72 Readers
98 Writers

Ironic Contradictions

I'm a long time reader - since way back when I was seven. That makes it over three quarters of my life that I will be a reader for. But it is worth it. When I'm not reading or wasting my time online on here or Goodreads I'll be off playing video games, studying teaching and messing around with friends and pop culture. Or reading some more.
Little Women - Louisa May Alcott
Little Women remains to this day one of the books I have, curiously, read the most. And I'm not ashamed to state this. Why should I be? The notion that certain films or books are 'chick-lit' is one so alien to my mind. They may be geared at specific audiences mostly, but any strong work of art will appeal to any individual - or rather can appeal to any individual - person.

I don't know what it is about Little Women that made me so attracted to it. Perhaps it was the characterisation in the women in the book at the age of ten. Maybe something in my childish mind told me that independent and restrained elegance in female characters was something to be admired when it could be created in fiction - when I say restrained elegance I mean the wisdom of modesty. Something about the girls - Jo, Meg, Beth and Amy - appealed to me, something told me that they were well crafted characters.

Who can explain why any fictional book touches anyone? Who can define how we class things such as quality or beauty? It seems to be something subconscious, something picked up both culturally and individually. To me, Little Women was, and because of fond memories still is, a work of pure art. It has its rough patches no doubt but it kept drawing me back in with the tales of women discovering their paths in life and ultimately a romance. Some might find this an overly sympathetic or sappy book. I'm not here to say it isn't. But it touched me in a particular way and that is what I'm hear to state. Think of me as someone who has had an experience with a novel - for it is the nature of humanity to aim to share experience.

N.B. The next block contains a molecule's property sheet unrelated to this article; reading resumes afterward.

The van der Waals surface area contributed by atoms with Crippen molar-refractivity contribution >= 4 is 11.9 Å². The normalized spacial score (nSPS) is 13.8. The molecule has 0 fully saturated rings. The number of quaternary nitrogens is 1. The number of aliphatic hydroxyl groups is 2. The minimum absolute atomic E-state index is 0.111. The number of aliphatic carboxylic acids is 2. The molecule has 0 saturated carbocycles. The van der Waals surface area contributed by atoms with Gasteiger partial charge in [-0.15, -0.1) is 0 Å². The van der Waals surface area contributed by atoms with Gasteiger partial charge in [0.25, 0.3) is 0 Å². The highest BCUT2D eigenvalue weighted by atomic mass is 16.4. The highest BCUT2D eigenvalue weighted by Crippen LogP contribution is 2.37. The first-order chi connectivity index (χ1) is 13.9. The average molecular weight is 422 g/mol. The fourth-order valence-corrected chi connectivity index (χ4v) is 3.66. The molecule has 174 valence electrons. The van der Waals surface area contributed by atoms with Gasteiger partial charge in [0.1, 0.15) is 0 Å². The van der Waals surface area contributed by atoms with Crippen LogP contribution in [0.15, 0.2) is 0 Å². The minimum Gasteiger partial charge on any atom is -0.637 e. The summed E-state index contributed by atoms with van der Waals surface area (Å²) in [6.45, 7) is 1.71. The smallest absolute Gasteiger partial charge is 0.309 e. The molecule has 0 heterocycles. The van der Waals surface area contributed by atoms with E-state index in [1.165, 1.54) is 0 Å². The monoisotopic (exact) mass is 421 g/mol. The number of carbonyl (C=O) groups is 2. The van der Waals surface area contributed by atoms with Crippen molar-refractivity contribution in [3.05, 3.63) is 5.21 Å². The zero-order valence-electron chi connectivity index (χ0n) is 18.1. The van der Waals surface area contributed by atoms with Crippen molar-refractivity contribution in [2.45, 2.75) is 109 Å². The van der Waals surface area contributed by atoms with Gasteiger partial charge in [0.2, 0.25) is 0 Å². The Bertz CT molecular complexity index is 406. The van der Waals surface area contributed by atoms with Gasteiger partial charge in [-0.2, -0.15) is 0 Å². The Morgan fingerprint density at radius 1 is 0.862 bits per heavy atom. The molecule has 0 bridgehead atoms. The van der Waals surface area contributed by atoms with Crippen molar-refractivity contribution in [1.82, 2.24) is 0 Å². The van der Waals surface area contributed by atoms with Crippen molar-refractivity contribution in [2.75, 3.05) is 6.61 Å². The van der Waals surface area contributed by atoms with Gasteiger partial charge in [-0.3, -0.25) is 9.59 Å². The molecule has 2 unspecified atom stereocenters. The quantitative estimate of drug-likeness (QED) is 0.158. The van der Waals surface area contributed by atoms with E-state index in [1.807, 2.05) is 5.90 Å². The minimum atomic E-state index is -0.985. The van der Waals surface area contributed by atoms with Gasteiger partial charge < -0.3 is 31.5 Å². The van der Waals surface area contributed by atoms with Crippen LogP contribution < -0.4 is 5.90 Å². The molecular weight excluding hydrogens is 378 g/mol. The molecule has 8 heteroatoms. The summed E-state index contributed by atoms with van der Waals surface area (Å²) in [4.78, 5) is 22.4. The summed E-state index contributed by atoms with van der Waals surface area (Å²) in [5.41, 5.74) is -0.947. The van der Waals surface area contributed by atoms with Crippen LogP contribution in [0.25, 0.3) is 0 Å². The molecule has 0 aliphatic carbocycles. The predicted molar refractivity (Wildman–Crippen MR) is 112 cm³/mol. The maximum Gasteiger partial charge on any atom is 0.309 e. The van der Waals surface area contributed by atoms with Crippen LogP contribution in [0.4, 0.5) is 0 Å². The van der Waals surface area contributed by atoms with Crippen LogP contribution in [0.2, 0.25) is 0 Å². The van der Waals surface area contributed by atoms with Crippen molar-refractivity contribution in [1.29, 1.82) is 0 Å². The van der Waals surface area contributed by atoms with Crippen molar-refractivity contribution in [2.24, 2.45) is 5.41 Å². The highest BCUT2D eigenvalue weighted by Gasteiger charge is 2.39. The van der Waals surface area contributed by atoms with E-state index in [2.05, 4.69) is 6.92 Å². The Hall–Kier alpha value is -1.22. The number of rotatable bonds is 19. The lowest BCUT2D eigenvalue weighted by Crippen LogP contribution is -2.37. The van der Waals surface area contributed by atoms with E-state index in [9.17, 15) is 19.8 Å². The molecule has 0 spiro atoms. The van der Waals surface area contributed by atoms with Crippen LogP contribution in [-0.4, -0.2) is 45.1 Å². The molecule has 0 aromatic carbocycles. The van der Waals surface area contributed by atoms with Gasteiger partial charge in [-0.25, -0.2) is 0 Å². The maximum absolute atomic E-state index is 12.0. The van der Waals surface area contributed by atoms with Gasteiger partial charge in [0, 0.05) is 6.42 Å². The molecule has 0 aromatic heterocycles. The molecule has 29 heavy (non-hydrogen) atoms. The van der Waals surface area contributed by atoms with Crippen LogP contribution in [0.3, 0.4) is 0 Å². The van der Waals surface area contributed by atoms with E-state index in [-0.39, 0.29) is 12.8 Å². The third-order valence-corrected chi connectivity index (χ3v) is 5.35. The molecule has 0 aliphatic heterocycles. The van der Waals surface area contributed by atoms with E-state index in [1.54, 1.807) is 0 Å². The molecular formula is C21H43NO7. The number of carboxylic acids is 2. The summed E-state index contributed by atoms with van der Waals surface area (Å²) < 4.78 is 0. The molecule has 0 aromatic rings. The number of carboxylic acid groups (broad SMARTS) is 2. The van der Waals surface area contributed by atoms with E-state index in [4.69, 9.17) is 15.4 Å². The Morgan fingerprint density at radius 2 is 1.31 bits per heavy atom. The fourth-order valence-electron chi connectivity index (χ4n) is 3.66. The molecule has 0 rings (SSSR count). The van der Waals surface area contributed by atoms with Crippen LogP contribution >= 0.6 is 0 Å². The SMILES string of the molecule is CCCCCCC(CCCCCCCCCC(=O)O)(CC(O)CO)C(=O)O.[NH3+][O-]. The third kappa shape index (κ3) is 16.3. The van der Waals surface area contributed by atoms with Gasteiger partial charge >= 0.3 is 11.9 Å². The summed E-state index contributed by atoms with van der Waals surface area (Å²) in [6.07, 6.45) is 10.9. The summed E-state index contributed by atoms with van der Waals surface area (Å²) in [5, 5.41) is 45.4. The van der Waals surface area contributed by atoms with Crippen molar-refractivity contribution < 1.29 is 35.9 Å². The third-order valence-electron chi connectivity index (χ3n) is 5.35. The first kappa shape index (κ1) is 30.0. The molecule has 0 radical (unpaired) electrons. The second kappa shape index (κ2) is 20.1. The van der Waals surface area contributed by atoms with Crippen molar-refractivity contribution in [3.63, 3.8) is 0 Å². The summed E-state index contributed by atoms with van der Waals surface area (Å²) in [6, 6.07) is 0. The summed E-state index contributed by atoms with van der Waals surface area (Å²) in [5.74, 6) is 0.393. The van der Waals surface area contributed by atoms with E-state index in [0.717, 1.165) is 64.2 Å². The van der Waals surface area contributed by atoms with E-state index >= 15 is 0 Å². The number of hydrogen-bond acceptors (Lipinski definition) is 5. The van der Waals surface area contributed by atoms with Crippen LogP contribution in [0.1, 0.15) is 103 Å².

I'll always describe myself as a romantic at heart, in the sense that I'm an idealist, that I hold to ideals and to the belief that people can be better. Age and time have perhaps developed me into more of a cynical idealist but a part of me is strongly romantic deep down. It is the poetic side of me, the writer side of me, the side that wants to break free of conventions and try to find the words to explain what I so clumsily cannot. It is that part of me that was awakened by such literature as this - I must admit that delving into something like [b:Are You There God? It's Me, Margaret|37732|Are You There God? It's Me, Margaret|Judy Blume|http://d202m5krfqbpi5.cloudfront.net/books/1347580409s/37732.jpg|4121] might have stunted such development however.

Somewhere in a distant time a copy of Little Women floats. It has paper browned through the constant touching of grubby little fingers; pages crumpled and worn with regular turning (or heaven forbid - leaving it with the spine open on a chair); and there are unidentifiable food stains on several pages. It may not have been the greatest of copies, certainly nothing extraordinary about it, but it was my copy. And it was a copy well loved. And it was the extra love that added an aura of romance and a boundless love to it. And it is to this image, lost in the vortex of space and time, that I return to when I think of this novel.